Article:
The Fly Fisherman’s Workout

Photo by Todd Puleo A fly fisherman alone on a remote Pennsylvania stream. A fly fisherman alone on a remote Pennsylvania stream.
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Big-​woods trout fishing takes the fisherman to spectacular natural places. Wild brook trout, in particular, demand we hike deep into the forest, improving our physical and mental health by walking long distances, relaxing our minds and feasting our eyes on one beautiful vision after another.

The sun’s morning rays angling down through dark green hemlock boughs. Rivulets flowing along pebbles and rocks. Massive sandstone boulders standing sturdily above the stream. White-​tailed deer sipping from a deep pool at dawn. Hardwood trees rising up the mountainsides, bursting with their spring and summer foliage. And the beautifully colored wild brook trout you have just caught and released.

Researchers have found that the hiking required to pursue trout found in forest streams offers many health benefits. One hour of trekking for trout can burn up to 500 calories, maybe more depending on the fisherman’s weight. Clambering over rocks and climbing hillsides and inclines can provide a total body workout, especially the lower body: quads, glutes and hamstrings. And if you carry a backpack, your upper body benefits, too.

A study published in the International Journal of Sports Medicine found that long-​distance hiking along streams may improve one’s antioxidative capacity, which could help fend off disease, and may help a person control or prevent such maladies as diabetes by lowering blood sugar.

Just being out there in the mild, peaceful surroundings of the forest takes us away from the tension of modern daily life and the stress of dealing with unforgiving and life-​draining technology. Research suggests that immersion in nature reduces stress and may help increase happiness and ease depression. In the big woods along the small stream, people can connect with themselves and nature in a way that brings about peace and a sense of well-​being. In Japan, they call it “shinrin-​yoku,” — “forest bathing” — which is immersing ourselves in the healthful environment of remote settings. We can gain beneficial exercise and a calming of the mind, enjoy the rewarding sport of fishing, and perhaps experience fulfillment by helping protect and conserve wild and beautiful places.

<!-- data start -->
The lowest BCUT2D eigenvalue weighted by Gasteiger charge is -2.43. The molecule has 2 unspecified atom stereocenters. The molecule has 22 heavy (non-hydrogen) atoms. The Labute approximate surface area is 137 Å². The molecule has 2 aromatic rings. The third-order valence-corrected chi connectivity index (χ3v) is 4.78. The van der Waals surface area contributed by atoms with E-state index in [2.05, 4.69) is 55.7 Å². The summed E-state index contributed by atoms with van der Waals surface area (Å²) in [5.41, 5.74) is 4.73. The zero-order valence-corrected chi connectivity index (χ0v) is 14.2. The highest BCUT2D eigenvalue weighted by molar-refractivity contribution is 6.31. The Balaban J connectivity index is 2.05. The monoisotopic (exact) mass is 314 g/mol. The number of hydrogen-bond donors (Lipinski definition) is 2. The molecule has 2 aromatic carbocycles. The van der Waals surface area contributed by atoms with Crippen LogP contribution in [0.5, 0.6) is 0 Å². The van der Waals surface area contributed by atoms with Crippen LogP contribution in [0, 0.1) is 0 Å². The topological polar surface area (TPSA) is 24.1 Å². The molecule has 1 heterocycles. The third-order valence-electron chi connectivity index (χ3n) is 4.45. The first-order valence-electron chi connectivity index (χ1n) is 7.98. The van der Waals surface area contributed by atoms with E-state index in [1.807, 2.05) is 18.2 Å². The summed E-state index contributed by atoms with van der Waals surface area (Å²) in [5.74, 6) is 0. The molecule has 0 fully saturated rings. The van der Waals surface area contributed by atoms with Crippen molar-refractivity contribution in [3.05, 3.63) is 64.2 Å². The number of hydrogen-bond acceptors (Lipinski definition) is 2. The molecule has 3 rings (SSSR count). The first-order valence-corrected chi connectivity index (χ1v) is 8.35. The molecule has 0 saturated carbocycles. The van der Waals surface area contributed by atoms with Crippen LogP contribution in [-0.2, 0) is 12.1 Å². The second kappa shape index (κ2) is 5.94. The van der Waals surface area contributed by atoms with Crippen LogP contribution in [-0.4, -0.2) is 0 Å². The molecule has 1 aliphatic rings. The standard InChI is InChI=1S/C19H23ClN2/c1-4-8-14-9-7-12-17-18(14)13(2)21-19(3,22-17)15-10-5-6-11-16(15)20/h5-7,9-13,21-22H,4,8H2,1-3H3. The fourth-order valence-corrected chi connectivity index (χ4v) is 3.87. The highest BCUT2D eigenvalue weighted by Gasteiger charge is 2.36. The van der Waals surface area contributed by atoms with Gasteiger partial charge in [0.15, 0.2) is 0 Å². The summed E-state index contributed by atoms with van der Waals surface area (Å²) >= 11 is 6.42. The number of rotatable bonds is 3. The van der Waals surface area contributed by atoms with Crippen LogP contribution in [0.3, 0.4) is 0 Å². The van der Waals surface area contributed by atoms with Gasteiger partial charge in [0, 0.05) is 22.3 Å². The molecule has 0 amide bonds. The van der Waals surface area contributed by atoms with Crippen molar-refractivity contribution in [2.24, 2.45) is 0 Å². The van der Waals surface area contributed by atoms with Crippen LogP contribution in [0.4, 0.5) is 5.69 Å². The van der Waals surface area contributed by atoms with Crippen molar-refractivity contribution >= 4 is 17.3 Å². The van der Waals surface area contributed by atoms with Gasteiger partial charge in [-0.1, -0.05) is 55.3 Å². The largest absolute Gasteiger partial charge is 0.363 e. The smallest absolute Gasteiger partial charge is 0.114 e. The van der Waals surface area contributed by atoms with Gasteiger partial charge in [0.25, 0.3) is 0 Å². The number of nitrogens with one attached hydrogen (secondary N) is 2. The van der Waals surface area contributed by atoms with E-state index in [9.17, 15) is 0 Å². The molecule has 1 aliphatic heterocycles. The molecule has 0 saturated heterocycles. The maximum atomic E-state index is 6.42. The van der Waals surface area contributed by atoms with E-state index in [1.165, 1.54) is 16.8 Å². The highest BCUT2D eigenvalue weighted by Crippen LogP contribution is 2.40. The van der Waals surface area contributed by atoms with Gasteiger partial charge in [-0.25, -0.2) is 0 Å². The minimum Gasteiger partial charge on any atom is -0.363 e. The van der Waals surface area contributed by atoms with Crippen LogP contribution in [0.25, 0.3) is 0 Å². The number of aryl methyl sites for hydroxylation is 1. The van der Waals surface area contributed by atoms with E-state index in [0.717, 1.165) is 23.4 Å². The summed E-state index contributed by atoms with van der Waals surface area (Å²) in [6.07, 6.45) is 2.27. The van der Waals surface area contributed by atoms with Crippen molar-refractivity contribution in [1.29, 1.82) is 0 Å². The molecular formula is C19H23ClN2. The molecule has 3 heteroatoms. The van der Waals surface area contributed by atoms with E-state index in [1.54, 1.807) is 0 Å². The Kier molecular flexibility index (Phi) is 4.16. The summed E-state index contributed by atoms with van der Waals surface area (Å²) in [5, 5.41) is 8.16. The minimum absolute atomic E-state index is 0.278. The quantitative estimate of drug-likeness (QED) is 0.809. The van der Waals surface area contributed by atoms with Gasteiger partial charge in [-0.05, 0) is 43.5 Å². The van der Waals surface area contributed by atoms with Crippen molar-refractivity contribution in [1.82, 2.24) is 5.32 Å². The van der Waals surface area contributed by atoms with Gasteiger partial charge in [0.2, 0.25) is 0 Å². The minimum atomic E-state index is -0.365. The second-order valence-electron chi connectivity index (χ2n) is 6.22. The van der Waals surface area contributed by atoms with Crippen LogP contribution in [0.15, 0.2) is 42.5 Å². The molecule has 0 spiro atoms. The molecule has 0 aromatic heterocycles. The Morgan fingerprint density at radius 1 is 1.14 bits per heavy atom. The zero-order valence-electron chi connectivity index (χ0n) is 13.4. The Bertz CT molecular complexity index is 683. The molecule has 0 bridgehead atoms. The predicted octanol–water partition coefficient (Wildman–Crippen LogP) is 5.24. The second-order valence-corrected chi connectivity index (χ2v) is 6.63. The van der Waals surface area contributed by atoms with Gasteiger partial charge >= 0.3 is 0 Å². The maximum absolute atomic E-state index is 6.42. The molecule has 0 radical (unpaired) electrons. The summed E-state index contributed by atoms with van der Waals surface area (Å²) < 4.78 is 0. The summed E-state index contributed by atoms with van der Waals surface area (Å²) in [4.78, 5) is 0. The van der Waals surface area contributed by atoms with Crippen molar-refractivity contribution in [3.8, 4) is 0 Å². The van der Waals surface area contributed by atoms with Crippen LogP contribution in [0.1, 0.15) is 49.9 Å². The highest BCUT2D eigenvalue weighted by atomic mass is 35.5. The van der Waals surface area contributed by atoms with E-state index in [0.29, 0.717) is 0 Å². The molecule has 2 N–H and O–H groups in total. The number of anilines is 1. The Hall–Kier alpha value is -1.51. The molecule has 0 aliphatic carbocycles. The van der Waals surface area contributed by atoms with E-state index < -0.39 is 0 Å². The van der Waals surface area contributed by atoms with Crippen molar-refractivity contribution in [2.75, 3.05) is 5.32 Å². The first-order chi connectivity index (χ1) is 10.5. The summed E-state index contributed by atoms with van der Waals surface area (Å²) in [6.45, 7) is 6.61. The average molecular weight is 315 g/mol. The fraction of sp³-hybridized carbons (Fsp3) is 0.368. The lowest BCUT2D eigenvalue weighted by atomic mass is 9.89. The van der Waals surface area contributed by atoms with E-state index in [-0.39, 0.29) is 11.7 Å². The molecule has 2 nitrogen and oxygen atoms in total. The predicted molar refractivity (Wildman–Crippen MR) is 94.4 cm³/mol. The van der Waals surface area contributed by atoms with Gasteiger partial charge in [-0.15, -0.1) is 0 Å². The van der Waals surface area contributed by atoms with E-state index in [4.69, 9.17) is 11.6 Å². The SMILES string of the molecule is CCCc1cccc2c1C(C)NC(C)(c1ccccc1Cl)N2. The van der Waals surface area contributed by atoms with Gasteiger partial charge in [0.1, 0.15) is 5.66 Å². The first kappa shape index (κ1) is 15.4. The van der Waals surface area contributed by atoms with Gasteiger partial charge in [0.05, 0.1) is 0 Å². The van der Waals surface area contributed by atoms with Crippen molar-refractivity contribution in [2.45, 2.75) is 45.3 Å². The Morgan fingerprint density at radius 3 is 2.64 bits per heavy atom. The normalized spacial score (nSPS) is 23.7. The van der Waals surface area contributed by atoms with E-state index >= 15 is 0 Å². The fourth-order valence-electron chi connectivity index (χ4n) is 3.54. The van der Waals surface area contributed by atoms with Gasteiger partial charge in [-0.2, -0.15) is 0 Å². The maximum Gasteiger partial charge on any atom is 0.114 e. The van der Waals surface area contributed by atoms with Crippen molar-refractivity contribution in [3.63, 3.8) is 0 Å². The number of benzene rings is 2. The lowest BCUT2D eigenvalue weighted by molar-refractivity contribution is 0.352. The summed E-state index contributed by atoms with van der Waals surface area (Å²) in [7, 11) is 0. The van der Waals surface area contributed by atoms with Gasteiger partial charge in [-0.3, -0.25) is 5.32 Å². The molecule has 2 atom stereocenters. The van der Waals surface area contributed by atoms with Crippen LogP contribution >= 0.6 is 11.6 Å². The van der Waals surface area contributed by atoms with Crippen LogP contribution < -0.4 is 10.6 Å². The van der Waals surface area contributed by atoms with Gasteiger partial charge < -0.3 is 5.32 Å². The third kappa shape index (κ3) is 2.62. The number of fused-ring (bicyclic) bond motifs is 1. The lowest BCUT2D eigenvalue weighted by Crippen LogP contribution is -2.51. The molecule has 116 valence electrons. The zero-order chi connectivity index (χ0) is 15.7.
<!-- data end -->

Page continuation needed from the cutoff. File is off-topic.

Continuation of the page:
Consider air quality in the forest compared to the city. Studies suggest that even downtown parks and riverside bike paths are likely to have better air quality than busy city streets, and the presence of abundant trees offers additional protection.

When the Virginia Department of Game and Inland Fisheries ranked its top 10 reasons to go fishing, stress reduction and health benefits were high on the list, even higher than the thrill of pursuing and catching an elusive wild trout and the social bonding that happens when a fishing experience is shared with others.

But it takes a little work to gain the maximum benefit of hiking and fishing in the forest. Do your best to block work demands and personal problems. Focus on the beauty and comfort of nature. Pause when you arrive at a small waterfall and a plunge pool that’s likely to hold trout. Take it all in: the pebbles along the bank, the stunted grasses, the wildflowers — white trilliums, maybe — and the moss-​covered boulders along the stream. Don’t hurry up the streamside trail. Cast at the falls, let the line drift into the pool and expect a strike. When it comes, set the barbless hook and feel the striving on the line. Play it only long enough to land it to avoid harming the fish. Maybe, take a quick photo before carefully releasing it back into its habitat.

Wild trout are too precious to keep, kill and eat. The lands are pristine and the waters are clean where wild trout live. They are the “canaries in the coal mine” that mark our best and healthiest environments.

Don Feigert

Don Feigert is a newspaper columnist, magazine writer and book author living in Sharon.

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